Among the ‘Indo-Europeans’ it was the eating of horse that was taboo. These ‘Indo-Europeans’ were, at least according to the consensus among Western scholars, a tribe going back to as early as 4000 BC, living perhaps somewhere in the Russian steppes, who spoke a language that evolved into the north Indian languages and all the European languages apart from Hungarian and Finnish. Their mythology, furthermore, evolved into Greek, Latin and Vedic mythology. Hence the many similarities in European and North Indian languages (which are all completely different from Arabic and Hebrew etc. which come from a different source), and the similiarites in Indian and European mythology (e.g. the trident of both Shiva and Poseidon).
The Indo-Europeans were horse-riders, and also the inventors of horse-drawn chariots. This, incidentally, gave them an immense military advantage over their enemies. If you fire a bow and arrow from a horse, while riding, the chances of hitting the target are low, but if the firer is standing in a horse-drawn chariot, the chances of firing straight massively increase. Anyway the Vedas, the oldest Sanskrit texts, bear witness to a major taboo against eating horses, and this Indo-European attitude is thought to be the source of the the present-day taboo in England, for example, against eating horse-meat.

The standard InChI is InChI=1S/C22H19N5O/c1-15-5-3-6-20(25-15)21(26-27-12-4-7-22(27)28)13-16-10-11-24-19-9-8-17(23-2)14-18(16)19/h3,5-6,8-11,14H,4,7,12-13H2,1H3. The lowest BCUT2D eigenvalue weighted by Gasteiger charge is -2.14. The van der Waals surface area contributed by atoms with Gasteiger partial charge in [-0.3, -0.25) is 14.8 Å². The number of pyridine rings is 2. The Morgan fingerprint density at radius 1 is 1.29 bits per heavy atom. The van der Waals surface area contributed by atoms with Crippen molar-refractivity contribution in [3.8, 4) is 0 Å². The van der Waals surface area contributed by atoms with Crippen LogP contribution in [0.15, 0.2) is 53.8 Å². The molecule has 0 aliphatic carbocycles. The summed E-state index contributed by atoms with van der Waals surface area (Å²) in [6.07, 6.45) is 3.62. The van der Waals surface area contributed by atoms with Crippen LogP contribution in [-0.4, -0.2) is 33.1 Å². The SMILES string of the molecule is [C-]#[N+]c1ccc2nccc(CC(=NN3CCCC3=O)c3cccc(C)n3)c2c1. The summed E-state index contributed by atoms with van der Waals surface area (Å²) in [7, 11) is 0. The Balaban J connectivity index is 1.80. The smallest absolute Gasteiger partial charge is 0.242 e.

The Indo-Europeans dispersed from their homeland (for what reason we do not know), some went to Europe, some went into Iran (whose ancient language, Avestan, and whose mythology is close to Sanskrit and Indian mythology), and those who went to India composed the Vedas and the rest of Sanskrit literature. As their nomadic life ceased and they settled in India, cows became more important than horses. Horses don’t survive so well over here. Hence the taboo transferred to cows, which obviously have immense economic value here as the source of milk, butter, curd, cow-dung and pullers of bullock-carts.
By the way many Indian scholars do not accept the `Aryan-invasion / Aryan migration’ theory that the composers of the Vedas came from outside India. They think that the Aryans always lived in India.